Every time I look around, it seems like there’s a new massively funded, special-effects-loaded movie about some super hero or another, most of which I’ve never heard of , except as comic-book versions of Norse gods – even though I did read a few comics in my youth, but they ended with Superman or the Fantastic Four. I never bought comics because I could read them quickly off the racks, and then I discovered that F&SF books were so much better – and lasted a lot longer.

So why is it boom time for comic superheroes?

Because viewers want complex problems power-solved? Or because they feel powerless and want to experience power vicariously? Or because they want to escape a cheerlessly complex world? Or is it that fewer and fewer can actually read well and quickly? Or that they have trouble concentrating on non-video/cinematic entertainment?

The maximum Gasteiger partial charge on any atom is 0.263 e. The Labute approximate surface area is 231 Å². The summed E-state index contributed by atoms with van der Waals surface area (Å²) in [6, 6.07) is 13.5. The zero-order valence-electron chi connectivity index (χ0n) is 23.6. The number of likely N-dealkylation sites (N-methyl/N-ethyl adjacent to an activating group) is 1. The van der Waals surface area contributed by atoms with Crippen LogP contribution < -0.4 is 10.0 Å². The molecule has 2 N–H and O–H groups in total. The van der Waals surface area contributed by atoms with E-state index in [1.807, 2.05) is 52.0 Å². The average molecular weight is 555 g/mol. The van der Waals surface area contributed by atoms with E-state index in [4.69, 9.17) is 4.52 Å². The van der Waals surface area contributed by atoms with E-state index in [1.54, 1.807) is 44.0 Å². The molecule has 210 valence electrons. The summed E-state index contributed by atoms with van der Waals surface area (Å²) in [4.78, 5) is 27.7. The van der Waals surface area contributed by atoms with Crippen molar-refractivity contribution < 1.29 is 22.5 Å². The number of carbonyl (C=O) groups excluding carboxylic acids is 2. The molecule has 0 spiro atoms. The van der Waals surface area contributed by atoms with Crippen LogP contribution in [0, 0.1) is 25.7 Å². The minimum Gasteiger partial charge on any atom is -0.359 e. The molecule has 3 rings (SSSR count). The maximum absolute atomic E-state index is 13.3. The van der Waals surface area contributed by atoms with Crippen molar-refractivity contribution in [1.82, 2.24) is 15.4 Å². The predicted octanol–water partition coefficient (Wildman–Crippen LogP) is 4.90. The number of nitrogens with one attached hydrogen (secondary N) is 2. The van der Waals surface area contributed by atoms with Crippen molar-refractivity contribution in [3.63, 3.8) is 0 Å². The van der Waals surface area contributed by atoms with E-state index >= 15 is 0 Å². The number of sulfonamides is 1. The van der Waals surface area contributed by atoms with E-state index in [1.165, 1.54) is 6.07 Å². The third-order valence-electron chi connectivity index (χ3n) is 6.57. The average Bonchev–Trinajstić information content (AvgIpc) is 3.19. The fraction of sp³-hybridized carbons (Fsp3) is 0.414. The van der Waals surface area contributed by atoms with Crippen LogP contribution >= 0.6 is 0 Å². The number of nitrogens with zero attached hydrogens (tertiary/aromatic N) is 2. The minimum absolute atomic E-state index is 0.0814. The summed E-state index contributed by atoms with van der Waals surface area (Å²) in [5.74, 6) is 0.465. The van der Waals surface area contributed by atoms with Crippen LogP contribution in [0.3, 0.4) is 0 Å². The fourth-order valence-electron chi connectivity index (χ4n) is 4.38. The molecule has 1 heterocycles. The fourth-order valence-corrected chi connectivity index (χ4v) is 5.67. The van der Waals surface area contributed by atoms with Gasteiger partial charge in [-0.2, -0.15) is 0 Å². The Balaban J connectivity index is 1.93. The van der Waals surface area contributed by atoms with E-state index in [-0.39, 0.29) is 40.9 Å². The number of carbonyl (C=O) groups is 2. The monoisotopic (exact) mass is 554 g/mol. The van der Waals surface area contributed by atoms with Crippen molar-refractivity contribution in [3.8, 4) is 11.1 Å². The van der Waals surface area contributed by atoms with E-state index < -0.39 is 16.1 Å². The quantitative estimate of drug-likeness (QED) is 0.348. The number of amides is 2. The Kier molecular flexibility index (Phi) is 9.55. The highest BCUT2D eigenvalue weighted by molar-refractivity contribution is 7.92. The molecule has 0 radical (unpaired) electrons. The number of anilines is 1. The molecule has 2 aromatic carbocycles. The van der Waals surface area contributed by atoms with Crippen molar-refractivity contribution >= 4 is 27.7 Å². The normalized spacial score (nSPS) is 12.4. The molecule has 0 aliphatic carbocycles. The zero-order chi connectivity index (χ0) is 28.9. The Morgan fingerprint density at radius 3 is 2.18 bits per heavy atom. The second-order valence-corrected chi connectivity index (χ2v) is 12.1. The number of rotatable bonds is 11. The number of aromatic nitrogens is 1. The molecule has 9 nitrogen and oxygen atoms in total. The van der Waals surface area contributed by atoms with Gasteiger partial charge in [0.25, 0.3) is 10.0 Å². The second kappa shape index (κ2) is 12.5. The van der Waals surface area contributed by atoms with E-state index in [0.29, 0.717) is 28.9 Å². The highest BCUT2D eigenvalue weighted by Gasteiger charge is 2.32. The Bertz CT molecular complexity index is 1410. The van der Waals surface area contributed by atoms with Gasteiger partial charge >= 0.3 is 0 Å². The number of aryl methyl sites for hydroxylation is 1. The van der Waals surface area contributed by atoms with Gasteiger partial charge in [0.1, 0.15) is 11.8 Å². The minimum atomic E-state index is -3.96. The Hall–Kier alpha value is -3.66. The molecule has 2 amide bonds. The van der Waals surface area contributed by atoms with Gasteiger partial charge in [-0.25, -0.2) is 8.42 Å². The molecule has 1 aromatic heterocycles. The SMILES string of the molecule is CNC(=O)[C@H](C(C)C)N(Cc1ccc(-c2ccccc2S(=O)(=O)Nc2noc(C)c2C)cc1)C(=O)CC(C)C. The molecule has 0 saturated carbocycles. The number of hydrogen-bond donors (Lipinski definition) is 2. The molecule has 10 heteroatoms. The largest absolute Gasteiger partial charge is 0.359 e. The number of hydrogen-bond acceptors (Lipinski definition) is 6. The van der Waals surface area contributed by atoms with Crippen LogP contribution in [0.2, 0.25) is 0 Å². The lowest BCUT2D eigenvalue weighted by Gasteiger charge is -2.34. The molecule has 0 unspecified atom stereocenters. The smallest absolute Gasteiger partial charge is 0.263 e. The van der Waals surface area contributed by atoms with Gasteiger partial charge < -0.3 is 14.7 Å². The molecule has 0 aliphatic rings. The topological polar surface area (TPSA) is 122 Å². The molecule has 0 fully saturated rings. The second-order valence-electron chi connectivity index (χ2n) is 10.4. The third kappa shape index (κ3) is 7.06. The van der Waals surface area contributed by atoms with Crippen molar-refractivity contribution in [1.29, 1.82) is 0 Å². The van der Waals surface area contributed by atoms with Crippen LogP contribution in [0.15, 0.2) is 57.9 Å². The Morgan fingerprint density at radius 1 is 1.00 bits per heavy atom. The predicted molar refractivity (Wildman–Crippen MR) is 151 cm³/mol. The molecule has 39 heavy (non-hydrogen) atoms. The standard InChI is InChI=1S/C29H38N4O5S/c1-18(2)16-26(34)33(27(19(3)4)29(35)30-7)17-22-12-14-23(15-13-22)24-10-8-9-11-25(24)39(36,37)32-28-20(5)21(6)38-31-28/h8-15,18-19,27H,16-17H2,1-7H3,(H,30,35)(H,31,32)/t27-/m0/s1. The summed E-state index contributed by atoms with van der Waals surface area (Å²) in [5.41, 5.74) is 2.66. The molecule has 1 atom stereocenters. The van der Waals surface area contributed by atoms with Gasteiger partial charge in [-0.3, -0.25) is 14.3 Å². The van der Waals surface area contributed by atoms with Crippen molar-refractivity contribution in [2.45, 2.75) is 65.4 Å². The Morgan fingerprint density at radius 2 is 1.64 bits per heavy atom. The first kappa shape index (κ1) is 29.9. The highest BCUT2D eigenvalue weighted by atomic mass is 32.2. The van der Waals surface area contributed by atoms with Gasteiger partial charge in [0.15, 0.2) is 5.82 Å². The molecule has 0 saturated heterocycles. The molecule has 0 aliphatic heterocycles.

I don’t have an answer, nor do I see any answers out there, most likely because no one else seems to see it as a particularly vexing societal problem. After all, superhero movies are “just” entertainment. But some forms of entertainment are indicative of culture, or lack thereof. The Romans packed the Colosseum to be entertained by some definitely bloody and often fatal gladiatorial contests, and public hangings or guillotining always drew crowds [and in some cases, hawkers even provided refreshments]. So, by comparison, aren’t superhero movies just cotton candy or gilded escapism?

Possibly… but I still have my doubts.

11 thoughts on “Superheroes”

  1. Sam says:

    When I was a child the allure of superheroes was pretty much the same as a lot of the sci-fi and fantasy I read – power.

    The fantasy of a character who has special powers or abilities that grant them a level of freedom from the usual constraints imposed on us by reality.